Blended whisky (or blended whiskey) is the result of the harmonious blending of several dozens of superior types of single malt from different distilleries, to which sometimes neutral-tasting alcohol made from cereals, colouring, and cereal flavouring are added. In order to build a unified profile, each blend contains a “lead whisky” (highest-quality single malt varieties). Blended whiskey is generally obtained by blending one or several high-quality or high-quality malt whiskey types with less costly spirits and other added ingredients.
Consequently, the specificity of a blended whisky is due to the skill and craft of the Master Blender, but also to centuries of sacrifice, passion and dedication on the part of renowned distilleries. This usually makes for a more affordable finished product, even though there are exclusive, "premium” types. The head blender is the one who establishes the amounts used based on the desired flavour. Consequently, the specificity of a blended whisky is due to the skill and craft of the Master Blender, but also to the centuries of experience of renowned distilleries.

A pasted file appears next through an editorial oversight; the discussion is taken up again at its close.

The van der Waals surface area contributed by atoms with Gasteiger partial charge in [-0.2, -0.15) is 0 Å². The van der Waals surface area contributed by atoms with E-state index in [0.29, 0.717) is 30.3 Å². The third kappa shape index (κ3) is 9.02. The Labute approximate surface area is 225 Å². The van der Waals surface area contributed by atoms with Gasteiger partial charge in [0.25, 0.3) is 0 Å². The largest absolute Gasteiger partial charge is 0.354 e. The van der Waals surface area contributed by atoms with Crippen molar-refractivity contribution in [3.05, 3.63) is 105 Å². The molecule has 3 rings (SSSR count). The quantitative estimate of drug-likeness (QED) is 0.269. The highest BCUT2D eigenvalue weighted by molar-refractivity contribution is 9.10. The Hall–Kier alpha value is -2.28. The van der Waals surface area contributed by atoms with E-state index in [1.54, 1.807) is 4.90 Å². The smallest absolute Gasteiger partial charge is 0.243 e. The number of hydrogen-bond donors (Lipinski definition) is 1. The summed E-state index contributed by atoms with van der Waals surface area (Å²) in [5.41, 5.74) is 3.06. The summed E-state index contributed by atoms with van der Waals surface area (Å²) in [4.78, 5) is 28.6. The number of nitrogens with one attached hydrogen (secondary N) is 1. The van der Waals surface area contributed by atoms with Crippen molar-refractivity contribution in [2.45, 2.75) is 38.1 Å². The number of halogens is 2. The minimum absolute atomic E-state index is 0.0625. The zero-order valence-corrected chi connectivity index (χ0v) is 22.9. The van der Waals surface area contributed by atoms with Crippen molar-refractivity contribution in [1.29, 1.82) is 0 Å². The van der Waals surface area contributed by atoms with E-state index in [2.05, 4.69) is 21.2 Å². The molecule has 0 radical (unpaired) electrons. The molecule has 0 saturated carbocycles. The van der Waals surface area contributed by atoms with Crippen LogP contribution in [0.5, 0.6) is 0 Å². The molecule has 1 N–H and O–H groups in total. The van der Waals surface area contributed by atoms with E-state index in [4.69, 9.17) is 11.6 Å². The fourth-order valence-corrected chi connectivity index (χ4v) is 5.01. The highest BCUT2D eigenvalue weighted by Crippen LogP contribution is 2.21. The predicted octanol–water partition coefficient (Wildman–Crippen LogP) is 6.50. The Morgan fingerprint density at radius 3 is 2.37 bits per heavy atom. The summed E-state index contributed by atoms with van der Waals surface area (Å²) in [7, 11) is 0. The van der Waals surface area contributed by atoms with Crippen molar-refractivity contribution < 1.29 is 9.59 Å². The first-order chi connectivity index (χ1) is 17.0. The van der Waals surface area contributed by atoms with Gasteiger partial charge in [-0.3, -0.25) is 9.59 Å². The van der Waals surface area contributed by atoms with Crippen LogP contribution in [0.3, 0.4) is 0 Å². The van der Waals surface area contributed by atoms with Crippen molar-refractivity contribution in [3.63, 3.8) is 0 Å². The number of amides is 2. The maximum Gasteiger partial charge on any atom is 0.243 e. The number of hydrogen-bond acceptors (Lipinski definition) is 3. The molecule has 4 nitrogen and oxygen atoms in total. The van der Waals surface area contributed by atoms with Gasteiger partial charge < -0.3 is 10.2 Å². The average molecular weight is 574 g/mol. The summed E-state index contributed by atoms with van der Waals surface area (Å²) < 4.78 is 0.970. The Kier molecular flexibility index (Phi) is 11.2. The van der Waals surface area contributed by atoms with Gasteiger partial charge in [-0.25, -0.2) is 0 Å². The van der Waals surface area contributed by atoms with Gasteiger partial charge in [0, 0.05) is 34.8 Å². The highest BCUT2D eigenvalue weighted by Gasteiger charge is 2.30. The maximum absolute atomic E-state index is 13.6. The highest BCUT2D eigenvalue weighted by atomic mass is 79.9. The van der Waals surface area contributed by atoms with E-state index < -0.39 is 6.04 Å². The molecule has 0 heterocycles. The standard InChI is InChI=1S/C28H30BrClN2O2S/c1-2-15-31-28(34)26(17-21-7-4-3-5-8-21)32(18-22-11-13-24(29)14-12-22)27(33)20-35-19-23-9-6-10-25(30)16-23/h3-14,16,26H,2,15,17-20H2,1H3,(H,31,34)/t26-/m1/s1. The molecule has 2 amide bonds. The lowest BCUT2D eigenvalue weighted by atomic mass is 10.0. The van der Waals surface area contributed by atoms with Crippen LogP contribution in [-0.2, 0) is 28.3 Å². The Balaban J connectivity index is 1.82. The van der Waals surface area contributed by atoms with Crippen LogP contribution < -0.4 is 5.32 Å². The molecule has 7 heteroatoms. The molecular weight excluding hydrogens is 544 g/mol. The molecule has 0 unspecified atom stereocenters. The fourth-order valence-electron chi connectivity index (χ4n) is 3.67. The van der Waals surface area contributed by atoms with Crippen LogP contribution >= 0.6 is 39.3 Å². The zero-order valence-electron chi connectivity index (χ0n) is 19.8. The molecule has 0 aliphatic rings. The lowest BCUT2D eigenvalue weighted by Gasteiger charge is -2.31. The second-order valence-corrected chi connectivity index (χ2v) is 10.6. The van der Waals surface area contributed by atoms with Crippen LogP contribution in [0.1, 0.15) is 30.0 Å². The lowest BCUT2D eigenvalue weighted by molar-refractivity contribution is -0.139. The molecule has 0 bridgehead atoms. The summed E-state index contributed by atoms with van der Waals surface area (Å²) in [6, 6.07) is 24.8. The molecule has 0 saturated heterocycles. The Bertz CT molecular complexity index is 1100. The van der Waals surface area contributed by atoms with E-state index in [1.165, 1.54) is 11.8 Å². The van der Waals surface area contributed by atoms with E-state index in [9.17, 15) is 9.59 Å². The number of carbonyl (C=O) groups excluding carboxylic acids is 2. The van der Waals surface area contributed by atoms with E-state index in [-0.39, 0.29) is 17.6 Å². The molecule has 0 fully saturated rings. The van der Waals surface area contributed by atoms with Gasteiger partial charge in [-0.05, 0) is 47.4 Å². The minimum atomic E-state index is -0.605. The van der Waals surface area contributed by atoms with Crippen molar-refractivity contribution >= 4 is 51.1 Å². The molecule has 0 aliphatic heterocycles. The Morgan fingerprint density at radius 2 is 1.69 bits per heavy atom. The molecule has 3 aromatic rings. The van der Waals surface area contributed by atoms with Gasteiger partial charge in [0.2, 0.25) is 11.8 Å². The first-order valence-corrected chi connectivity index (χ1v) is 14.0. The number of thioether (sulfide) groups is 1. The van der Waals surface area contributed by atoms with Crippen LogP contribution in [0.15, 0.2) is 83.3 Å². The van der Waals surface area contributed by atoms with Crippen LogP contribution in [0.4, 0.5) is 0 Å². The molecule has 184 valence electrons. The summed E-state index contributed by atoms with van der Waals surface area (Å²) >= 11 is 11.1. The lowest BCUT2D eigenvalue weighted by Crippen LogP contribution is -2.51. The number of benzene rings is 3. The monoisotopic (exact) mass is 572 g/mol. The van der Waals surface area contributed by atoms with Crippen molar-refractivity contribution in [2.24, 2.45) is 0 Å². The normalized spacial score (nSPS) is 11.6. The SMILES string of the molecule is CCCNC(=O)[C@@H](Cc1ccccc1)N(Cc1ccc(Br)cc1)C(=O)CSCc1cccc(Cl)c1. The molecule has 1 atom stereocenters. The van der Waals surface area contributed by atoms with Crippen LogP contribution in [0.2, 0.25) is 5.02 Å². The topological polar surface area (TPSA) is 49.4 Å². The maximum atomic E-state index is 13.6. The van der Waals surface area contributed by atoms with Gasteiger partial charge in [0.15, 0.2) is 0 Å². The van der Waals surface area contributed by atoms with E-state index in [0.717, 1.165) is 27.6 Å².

Nevertheless, its current name is not the one it used to bear in the beginning. In the first few years after it appeared, it was called “Black Label”, but the master distiller at the time, Jack Napier, said it was as smooth as velvet. So, from 1940 onwards, “Black Label” turned into “Black Velvet” and went on to become one of the most appreciated whiskies out there.
It has an unmistakeable caramel and coconut flavour, topped off by subtle hints of vanilla. It is aged for three years and the first thing you will notice upon opening the bottle is the smell of delicious ripe fruit. The finish is relatively short, fairly spicy, with a strong caramel and caramelised sugar aroma.